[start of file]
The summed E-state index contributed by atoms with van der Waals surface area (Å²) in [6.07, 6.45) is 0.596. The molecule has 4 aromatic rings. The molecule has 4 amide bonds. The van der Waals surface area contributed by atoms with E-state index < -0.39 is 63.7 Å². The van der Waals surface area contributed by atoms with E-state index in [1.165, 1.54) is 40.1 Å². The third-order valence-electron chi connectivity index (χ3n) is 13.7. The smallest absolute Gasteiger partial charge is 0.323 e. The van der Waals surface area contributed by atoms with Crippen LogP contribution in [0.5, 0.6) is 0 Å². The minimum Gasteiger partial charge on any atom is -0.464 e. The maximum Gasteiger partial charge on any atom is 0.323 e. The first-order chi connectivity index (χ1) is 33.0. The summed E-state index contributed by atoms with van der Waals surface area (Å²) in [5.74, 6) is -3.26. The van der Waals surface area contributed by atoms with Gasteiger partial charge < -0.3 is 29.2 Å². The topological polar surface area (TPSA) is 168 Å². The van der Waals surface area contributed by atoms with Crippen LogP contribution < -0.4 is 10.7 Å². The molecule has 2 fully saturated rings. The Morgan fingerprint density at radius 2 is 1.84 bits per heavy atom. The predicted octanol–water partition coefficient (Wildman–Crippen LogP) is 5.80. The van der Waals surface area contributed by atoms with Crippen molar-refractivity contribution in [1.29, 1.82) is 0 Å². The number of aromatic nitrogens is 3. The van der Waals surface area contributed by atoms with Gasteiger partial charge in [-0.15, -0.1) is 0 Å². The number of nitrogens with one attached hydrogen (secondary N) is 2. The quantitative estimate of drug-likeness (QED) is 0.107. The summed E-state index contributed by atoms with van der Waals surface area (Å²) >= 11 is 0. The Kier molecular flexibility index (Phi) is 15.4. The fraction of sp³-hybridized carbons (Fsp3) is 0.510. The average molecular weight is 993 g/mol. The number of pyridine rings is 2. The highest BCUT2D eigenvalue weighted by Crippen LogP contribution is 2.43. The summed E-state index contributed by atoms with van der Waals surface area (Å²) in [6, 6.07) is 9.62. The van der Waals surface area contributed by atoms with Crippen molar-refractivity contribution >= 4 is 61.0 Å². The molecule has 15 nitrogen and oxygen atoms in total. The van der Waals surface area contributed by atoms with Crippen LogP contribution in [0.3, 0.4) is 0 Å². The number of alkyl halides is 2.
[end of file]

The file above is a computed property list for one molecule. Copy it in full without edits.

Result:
The summed E-state index contributed by atoms with van der Waals surface area (Å²) in [6.07, 6.45) is 0.596. The molecule has 4 aromatic rings. The molecule has 4 amide bonds. The van der Waals surface area contributed by atoms with E-state index < -0.39 is 63.7 Å². The van der Waals surface area contributed by atoms with E-state index in [1.165, 1.54) is 40.1 Å². The third-order valence-electron chi connectivity index (χ3n) is 13.7. The smallest absolute Gasteiger partial charge is 0.323 e. The van der Waals surface area contributed by atoms with Crippen LogP contribution in [0.5, 0.6) is 0 Å². The minimum Gasteiger partial charge on any atom is -0.464 e. The maximum Gasteiger partial charge on any atom is 0.323 e. The first-order chi connectivity index (χ1) is 33.0. The summed E-state index contributed by atoms with van der Waals surface area (Å²) in [5.74, 6) is -3.26. The van der Waals surface area contributed by atoms with Gasteiger partial charge < -0.3 is 29.2 Å². The topological polar surface area (TPSA) is 168 Å². The van der Waals surface area contributed by atoms with Crippen LogP contribution < -0.4 is 10.7 Å². The molecule has 2 fully saturated rings. The Morgan fingerprint density at radius 2 is 1.84 bits per heavy atom. The predicted octanol–water partition coefficient (Wildman–Crippen LogP) is 5.80. The van der Waals surface area contributed by atoms with Crippen molar-refractivity contribution in [1.29, 1.82) is 0 Å². The number of aromatic nitrogens is 3. The van der Waals surface area contributed by atoms with Gasteiger partial charge in [-0.15, -0.1) is 0 Å². The number of nitrogens with one attached hydrogen (secondary N) is 2. The quantitative estimate of drug-likeness (QED) is 0.107. The summed E-state index contributed by atoms with van der Waals surface area (Å²) >= 11 is 0. The Kier molecular flexibility index (Phi) is 15.4. The fraction of sp³-hybridized carbons (Fsp3) is 0.510. The average molecular weight is 993 g/mol. The number of pyridine rings is 2. The highest BCUT2D eigenvalue weighted by Crippen LogP contribution is 2.43. The summed E-state index contributed by atoms with van der Waals surface area (Å²) in [6, 6.07) is 9.62. The van der Waals surface area contributed by atoms with Crippen molar-refractivity contribution >= 4 is 61.0 Å². The molecule has 15 nitrogen and oxygen atoms in total. The van der Waals surface area contributed by atoms with Crippen LogP contribution in [0.3, 0.4) is 0 Å². The number of alkyl halides is 2.